Tuesday, November 23, 2010

"Mythical Crysticals" or "Why Crystals are So Awesome"

This past summer, after finishing graduate school I went on a victory lap around the world and stopped by Berlin for some hot eats (döner kebab):

and cool treats (spaghetti eis):

I also stopped by the natural history museum (museum für naturkunde) to check out dinosaurs and stuff:

Tuesday, November 16, 2010

Solar Beat

File this post under my constant quest to rise above the constraints of my perception of time and space.  The people at made this awesome little animation thing of the eight "classical planets" plus the "pluton" (formerly known as a planet) pluto and the "dwarf planet" (formerly known as an asteroid) ceres orbiting around the sun.  You can speed them up and slow them down and listen to their 10 unique tones.  I seriously spaced out for 10 solid minutes while watching this thing, I encourage you to do the same.

via via Krulwich wonders
Isn't it cool how the innermost planets move soooooooo much faster than the outermost planets?  Makes me think of how a penny circles faster and faster around the central axis of one of those spiral wishing wells as it gets closer to the center.  Conceptually identical.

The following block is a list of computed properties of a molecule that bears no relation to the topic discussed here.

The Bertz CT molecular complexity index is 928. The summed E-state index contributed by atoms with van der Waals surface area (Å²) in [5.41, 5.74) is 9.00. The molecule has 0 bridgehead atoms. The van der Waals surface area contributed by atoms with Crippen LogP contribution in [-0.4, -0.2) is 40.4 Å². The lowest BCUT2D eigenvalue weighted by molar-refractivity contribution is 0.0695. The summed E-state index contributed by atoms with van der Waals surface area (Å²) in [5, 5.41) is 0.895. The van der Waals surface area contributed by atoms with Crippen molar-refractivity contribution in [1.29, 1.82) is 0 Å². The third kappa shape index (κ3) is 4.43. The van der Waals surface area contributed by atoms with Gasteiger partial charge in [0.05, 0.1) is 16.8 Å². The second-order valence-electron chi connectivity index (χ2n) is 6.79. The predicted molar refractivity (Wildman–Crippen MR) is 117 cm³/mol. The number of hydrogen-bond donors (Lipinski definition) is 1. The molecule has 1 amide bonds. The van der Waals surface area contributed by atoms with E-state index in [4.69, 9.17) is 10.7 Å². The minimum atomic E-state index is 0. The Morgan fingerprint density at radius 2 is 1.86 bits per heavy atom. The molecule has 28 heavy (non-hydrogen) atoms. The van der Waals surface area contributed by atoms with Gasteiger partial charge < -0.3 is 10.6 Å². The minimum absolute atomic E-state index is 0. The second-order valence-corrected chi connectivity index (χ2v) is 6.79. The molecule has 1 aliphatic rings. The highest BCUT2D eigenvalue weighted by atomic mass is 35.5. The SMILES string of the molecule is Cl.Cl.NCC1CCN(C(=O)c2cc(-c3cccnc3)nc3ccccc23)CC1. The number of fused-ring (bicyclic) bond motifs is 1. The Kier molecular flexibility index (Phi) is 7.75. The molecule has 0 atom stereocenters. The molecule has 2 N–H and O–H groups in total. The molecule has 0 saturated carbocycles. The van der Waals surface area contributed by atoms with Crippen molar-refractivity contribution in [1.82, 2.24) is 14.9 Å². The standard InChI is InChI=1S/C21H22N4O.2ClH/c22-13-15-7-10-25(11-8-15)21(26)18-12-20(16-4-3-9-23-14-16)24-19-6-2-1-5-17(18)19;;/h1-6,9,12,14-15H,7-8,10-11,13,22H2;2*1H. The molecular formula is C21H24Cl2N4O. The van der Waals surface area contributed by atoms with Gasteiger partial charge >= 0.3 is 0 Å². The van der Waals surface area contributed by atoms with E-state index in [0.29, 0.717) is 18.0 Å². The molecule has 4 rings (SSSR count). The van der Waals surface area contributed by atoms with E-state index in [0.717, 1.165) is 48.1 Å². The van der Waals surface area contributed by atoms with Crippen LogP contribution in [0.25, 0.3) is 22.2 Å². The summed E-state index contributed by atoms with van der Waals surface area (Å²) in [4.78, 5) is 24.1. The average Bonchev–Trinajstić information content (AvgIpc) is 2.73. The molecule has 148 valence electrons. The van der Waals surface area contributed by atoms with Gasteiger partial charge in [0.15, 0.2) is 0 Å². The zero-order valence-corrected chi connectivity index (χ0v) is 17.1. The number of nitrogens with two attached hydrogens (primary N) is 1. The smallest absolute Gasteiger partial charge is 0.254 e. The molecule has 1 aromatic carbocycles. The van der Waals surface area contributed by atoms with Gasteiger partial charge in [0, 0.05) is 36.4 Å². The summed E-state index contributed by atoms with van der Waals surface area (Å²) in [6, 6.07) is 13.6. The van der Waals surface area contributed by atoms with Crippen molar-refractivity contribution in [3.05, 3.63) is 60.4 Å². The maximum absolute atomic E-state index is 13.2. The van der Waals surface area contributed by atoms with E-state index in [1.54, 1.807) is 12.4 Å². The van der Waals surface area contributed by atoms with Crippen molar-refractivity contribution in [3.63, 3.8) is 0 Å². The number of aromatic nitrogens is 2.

Tuesday, November 9, 2010

The Rise and Fall of William "Aluminum" Frishmuth

A man named William Frishmuth, a close acquaintance of Abraham Lincoln, was once the only person in the united states capable of producing the metal aluminum.  Perhaps the height of his metallic prestige came when Frishmuth was commissioned in 1884 to forge an aluminum pyramid to be placed on top of the Washington monument.  At the time, it was the largest chunk of pure aluminum ever cast.  Here is what it looks like:

But why aluminum?  Why would the US government honor its first leader by making this pyramid out of the metal in which I wrap my peanut butter and jelly sandwiches?  The answer